Craniofacial development is a complex morphogenic process, disruptions in which result in highly prevalent birth defects in humans. Platelet-derived growth factor (PDGF) signaling plays a critical role in craniofacial development, as evidenced by the phenotypes of mouse models with mutations in the pathway, which range from a cleft palate to shortening of the frontonasal masses and complete facial clefting. While PDGF signaling has been extensively analyzed from a biochemical perspective at the cellular and molecular level, the role of this growth factor signaling pathway and its downstream effectors in craniofacial development have just begun to be explored. Previous work by the Soriano laboratory has identified PI3K as the main downstream effector of PDGFR? signaling during craniofacial development in the mouse, however, further downstream pathways are currently unknown. Because PI3K/Akt signaling impacts signaling pathways that have such disparate functions in proliferation, cell growth or metabolism, it is critical to build on the present knowledge and defie the intracellular signaling pathways regulated by PDGFR? in defining craniofacial development in vivo. These studies will provide a more complete understanding of the mechanisms of PDGF signaling in midline development and its disruption in human disease.
The aim of this proposal is to identify and characterize the intracellular pathways downstream of PI3K-mediated PDGFR? signaling in craniofacial development. We will combine state-of-the art proteomic approaches with in vitro cell activity assays and in vivo genetic interaction studies to characterize the role of Akt phosphorylation targets during midline development. First, protein phosphorylation downstream of Akt will be examined in primary mouse embryonic palatal mesenchyme (MEPM) cells under various PDGFR? signaling contexts by Western blot analysis and differentially phosphorylated proteins will be identified by mass spectrometry. Secondly, the effect of Akt phosphorylation target misexpression on MEPM cell proliferation, growth and migration will be analyzed in vitro via transfection of expression plasmids or siRNA duplexes. Finally, the role of Akt phosphorylation targets in craniofacial development will be characterized in vivo through genetic epistasis experiments between PDGFR? and target gene mutant mice. The innovative studies proposed here will provide critical insight into the role of PDGF signaling in vivo, by characterizing the intracellular pathways downstream of PI3K-mediated PDGFR? signaling in midline development. Our research strategy will take advantage of the vast array of reagents available for this growth factor signaling pathway to explore novel aspects of craniofacial biology and ultimately, provide new therapeutic directions aimed at the prevention of craniofacial birth defects.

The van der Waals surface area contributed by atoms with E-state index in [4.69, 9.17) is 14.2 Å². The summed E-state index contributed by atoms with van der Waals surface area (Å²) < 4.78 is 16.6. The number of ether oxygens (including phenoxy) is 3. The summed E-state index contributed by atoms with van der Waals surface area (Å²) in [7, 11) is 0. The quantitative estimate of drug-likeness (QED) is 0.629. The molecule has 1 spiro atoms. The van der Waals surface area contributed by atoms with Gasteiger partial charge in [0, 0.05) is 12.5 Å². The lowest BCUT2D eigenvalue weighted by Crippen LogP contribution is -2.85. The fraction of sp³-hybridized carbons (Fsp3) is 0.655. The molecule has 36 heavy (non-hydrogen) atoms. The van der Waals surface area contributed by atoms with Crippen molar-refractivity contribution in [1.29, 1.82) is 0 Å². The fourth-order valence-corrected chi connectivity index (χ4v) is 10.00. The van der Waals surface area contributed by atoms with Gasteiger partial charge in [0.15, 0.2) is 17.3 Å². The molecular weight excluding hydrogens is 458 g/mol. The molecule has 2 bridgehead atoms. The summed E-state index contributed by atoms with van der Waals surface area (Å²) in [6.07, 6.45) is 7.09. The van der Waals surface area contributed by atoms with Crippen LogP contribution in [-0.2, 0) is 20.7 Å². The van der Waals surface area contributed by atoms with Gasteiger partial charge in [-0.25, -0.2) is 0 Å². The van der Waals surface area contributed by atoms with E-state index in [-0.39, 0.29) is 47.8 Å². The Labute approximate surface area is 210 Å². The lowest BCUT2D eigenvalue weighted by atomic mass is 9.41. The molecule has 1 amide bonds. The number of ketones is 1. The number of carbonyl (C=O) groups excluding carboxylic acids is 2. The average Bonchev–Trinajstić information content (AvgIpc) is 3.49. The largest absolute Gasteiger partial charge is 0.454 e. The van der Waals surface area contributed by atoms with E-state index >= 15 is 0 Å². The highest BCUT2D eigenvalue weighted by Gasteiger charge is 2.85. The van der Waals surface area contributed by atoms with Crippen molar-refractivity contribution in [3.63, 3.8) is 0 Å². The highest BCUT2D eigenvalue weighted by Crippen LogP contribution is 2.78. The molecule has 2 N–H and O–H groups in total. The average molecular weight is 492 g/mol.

Public Health Relevance

Platelet-derived growth factor (PDGF) signaling has been shown to regulate numerous processes throughout the body, both during development and adult life, and aberrant PDGF signaling has been implicated in defects in craniofacial development, tumors, vascular disorders and fibrotic diseases. Defects in craniofacial development, including cleft lip and palate (CL/P), comprise the most prevalent birth defects in humans, with an estimated incidence of 1/500 to 1/2,000 live births. The PDGF signaling studies proposed here will impart valuable insight into the intracellular pathways and molecular mechanisms contributing to craniofacial development, and ultimately, provide new therapeutic directions aimed at the prevention of craniofacial birth defects.

National Institute of Health (NIH)
National Institute of Dental & Craniofacial Research (NIDCR)
Postdoctoral Individual National Research Service Award (F32)
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NIDCR Special Grants Review Committee (DSR)
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Frieden, Leslie A
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Icahn School of Medicine at Mount Sinai
Schools of Medicine
New York
United States
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